Consumer preferences change as a result of this barrage of marketing, a new product won't sell unless it has the sticker - not because of those on diets but simply because the masses perceive its good for them. The message has become ingrained in people psyche.
The blog I mentioned is
The correlations that he ran use data back to 1960. While the idea that saturate fat is bad precedes that (I'm a Wesson oil kid), The rise of 'low fat' as a marketing ploy is later.
However if you take wheat as a stand in for 'carbs', then the historic trends observed by the USDA are relevant
1880 - 225 pounds per capita
1970 - 110
2000 - 146
2005 - 133
now - 132
"...The drop from 2000 reflected public interest in lowering carbohydrate consumption. Interestingly, the rise in wheat consumption that started some 30 years ago was also triggered by health concerns. In the 1970s, American began shifting from animal products to grain-based foods, including wheat products, because of concerns about cholesterol and heart disease."
Their discussion of wheat consumption going back to pre-colonial times in interesting. This article has a graph of wheat consumption back to 1968; I've seen plots going back into the 19th c.
is a spread sheet of per capita consumption of calories, carbs, protein and fats (including different types), going back to 1910.
1910 - 3400kcal, 500g carb, 99 prot, 120fat
2006 - 3900kcal, 474g carb, 111prot, 178fat
1910 - 52sat, 47mono, 13poly
2006 - 54sat, 77mono, 39poly
It seems to me that the American diet has changed a lot over the decades. Here is a USDA study that shows changes:
We eat a lot more meat, use a lot more fat, and a lot more refined grain and sugars. In short, a lot more of everything.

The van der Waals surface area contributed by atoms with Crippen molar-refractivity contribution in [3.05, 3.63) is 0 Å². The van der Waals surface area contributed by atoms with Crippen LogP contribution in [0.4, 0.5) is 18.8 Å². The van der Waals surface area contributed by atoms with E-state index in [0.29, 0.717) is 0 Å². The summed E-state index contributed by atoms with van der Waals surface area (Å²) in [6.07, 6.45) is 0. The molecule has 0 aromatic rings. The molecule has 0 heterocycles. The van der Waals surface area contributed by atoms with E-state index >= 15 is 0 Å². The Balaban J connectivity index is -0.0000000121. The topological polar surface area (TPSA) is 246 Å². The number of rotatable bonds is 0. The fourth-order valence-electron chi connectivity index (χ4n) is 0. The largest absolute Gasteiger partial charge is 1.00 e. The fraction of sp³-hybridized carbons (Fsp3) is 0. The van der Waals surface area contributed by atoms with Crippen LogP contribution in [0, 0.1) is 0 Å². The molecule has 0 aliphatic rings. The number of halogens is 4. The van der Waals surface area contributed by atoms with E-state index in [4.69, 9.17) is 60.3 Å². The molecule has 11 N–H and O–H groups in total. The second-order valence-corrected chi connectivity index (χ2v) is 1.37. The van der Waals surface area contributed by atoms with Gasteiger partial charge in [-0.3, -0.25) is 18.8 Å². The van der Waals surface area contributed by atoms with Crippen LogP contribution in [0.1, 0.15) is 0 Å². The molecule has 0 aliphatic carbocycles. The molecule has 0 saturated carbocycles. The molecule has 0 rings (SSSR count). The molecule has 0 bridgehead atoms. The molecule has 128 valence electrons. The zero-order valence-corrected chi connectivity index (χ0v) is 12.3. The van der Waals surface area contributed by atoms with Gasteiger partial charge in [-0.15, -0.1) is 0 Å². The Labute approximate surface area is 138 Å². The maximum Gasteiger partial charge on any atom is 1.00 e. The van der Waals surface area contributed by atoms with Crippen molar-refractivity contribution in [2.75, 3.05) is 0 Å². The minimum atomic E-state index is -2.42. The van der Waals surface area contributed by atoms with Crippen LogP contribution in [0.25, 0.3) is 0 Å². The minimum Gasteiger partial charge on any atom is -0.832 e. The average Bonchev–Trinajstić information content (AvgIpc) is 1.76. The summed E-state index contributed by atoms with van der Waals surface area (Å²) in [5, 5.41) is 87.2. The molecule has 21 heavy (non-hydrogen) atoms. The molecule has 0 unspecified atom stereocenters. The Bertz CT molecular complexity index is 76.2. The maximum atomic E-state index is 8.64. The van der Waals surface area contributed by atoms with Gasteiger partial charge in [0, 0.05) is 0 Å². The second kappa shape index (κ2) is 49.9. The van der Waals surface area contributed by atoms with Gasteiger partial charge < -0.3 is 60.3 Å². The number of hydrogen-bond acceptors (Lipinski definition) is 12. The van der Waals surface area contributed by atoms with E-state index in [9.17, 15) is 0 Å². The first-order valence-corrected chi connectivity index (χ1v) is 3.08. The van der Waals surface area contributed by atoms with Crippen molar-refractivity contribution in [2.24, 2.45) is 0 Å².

And the idea nobody has challenged the core tenet of the paper saying that saturated fats aren't worse for you than other fats isn't true. That's wishful thinking on the part of the author. In fact, the paper's author isn't even making that claim, and is very specific and vocal in saying so. His claim is actually that he's not convinced that the existing research shows that saturated fats are worse, and his view is that nobody knows. (Of course that's a different view from the WSJ author -- who seems to think that we need to eat a lot more meat, cheese and butter to promote good health.)
They are working from the same sort of ERS data that I linked. That study is from around 2000, so it doesn't reflect trends in the last decade.
Note also - we eat more fruits and vegetables (20% over 1970s)
I noted that grain (wheat) consumption was low around 1970. They attribute the growth to:
"strong consumer demand for variety breads,other instore bakery items, and grainbased snack foods; and increasing fastfood sales of products made with buns,doughs, and tortillas."
They aren't claiming that we eat more refined grains (compared to whole). They note that whole grain consumption is well below the recommendation. In my experience it is easier to buy whole grains (and products) now than in the 70s. Back then you had to go to 'hippy' stores to get bulk whole grains. Now WF has them. Half the breads at Traders are 'crushed sprouted wheat'.
We already discussed that March Annals article
No evidence saturated fats promote heart disease, no evidence unsaturated fats reduce it
Teicholz has been writing about this since 2007
She's mentioned in the 'popular press' section of this Wiki overview of the controversy
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Interestingly, the author of that WSJ piece appears in a piece in today's Washington Post opinion section (stupidly) titled "Ten Things to Toss." One of those 10 things is Low-Fat Products, written by Nina Teicholz.
No matter your take on low versus high fat diets, clearly Teicholz's PR team is doing a good job getting her prime placements.
Personally, I welcome the continued discussion of this issue. IME, mainstream physicians and dietitians are still promoting a low-fat diet so the issue is hardly settled.
The new medical school in my area anounced it is planning carb restriction for its nutrition dept, not the long term failure, low fat, high carb.
They also claim they're going to be patient care centered and encourage medical students to be lifelong learners who continually self evaluate. They say they want to change the course of medicine as currently practiced.
HOPE. The tide is slowly turning, prominent researchers are voicing disdain for corporation strangleholds on treatment and diagnostic guidelines form our prestigious medical institutions.